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Schumer: Trump firing Rosenstein would spark 'constitutional crisis'

Schumer: Trump firing Rosenstein would spark 'constitutional crisis'
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Senate Minority Leader Charles SchumerChuck SchumerUS national security policy in the 117th Congress and a new administration Voters say Biden should make coronavirus vaccine a priority: poll New York City subway service could be slashed 40 percent, officials warn MORE (D-N.Y.) warned President TrumpDonald John TrumpMinnesota certifies Biden victory Trump tells allies he plans to pardon Michael Flynn: report Republican John James concedes in Michigan Senate race MORE on Tuesday that removing Deputy Attorney General Rod RosensteinRod RosensteinTrump turns his ire toward Cabinet members Ex-deputy attorney general says Justice Dept. 'will ignore' Trump's threats against political rivals The Hill's Morning Report - Sponsored by Facebook - Trump's erratic tweets upend stimulus talks; COVID-19 spreads in White House MORE would spark a "constitutional crisis" given the Justice Department official's role overseeing the special counsel probe.

"I’d like to make something crystal clear to the president: Mr. President, any attempt to remove Rod Rosenstein will create the exact same constitutional crisis as if you fired special counsel [Robert] Mueller," Schumer told reporters on Tuesday.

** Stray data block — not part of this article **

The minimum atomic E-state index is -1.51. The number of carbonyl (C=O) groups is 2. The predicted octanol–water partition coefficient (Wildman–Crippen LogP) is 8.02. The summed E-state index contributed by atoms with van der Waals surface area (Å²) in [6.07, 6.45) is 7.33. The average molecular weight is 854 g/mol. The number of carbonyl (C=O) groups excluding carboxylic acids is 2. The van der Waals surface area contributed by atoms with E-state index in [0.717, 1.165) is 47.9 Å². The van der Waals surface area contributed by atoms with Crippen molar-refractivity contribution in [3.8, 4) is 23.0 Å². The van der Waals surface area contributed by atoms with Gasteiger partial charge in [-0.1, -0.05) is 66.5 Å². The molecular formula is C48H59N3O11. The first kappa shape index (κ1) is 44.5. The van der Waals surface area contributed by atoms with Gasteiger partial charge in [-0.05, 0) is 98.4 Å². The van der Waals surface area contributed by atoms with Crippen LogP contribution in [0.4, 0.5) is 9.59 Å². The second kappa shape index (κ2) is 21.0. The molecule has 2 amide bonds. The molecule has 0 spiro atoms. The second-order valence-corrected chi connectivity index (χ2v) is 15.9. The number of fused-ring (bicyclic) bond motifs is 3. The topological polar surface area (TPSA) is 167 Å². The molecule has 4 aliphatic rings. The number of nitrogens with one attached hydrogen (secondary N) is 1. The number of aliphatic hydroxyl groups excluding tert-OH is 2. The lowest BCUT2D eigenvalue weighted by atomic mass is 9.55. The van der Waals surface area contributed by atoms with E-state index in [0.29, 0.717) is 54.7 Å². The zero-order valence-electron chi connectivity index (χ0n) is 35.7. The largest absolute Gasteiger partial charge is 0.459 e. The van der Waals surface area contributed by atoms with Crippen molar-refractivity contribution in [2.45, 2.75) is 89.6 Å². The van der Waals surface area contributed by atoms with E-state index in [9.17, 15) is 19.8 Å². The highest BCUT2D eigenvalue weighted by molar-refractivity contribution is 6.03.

Rosenstein is back in the spotlight after the FBI raided the office of Trump's longtime personal attorney, Michael Cohen, based in part on a referral from Mueller's team. Rosenstein, who appointed Mueller, personally approved the search, according to The New York Times.

Schumer noted his comments on Tuesday were sparked by reports detailing Rosenstein's role.

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"For the sake of our country, we plead with you. Don’t put this country through a constitutional crisis. ... The rule of law is paramount in this country. No man, not even the president, is above it," he said.

Trump has lashed out repeatedly since news of the raid broke Monday afternoon, calling it a "disgrace." He also repeatedly criticized Rosenstein and Attorney General Jeff SessionsJefferson (Jeff) Beauregard SessionsAlabama zeroes in on Richard Shelby's future Tuberville incorrectly says Gore was president-elect in 2000 Next attorney general must embrace marijuana law reforms MORE, who recused himself from the Russia investigation last year.

Much of the public speculation following the raid has focused on if Trump would fire Mueller. But to do so, the president would need a signoff from Rosenstein, who has previously said he doesn't see a good cause to fire Mueller. 

The Senate confirmed Rosenstein to his post in a 94-6 vote last year, with each of the six "no" votes coming from Democrats.

"I think it would be an end to his presidency from the political chaos," GOP Sen. Lindsey GrahamLindsey Olin GrahamSpokesperson says Tennessee Democrat made 'poor analogy' in saying South Carolina voters have extra chromosome Former Graham challenger Jaime Harrison launches political action committee The Hill's Morning Report - Presented by the UAE Embassy in Washington, DC - Trump OKs transition; Biden taps Treasury, State experience MORE (R-S.C.) said on Tuesday, asked about potentially firing Mueller or Rosenstein.

– Katie Bo Williams contributed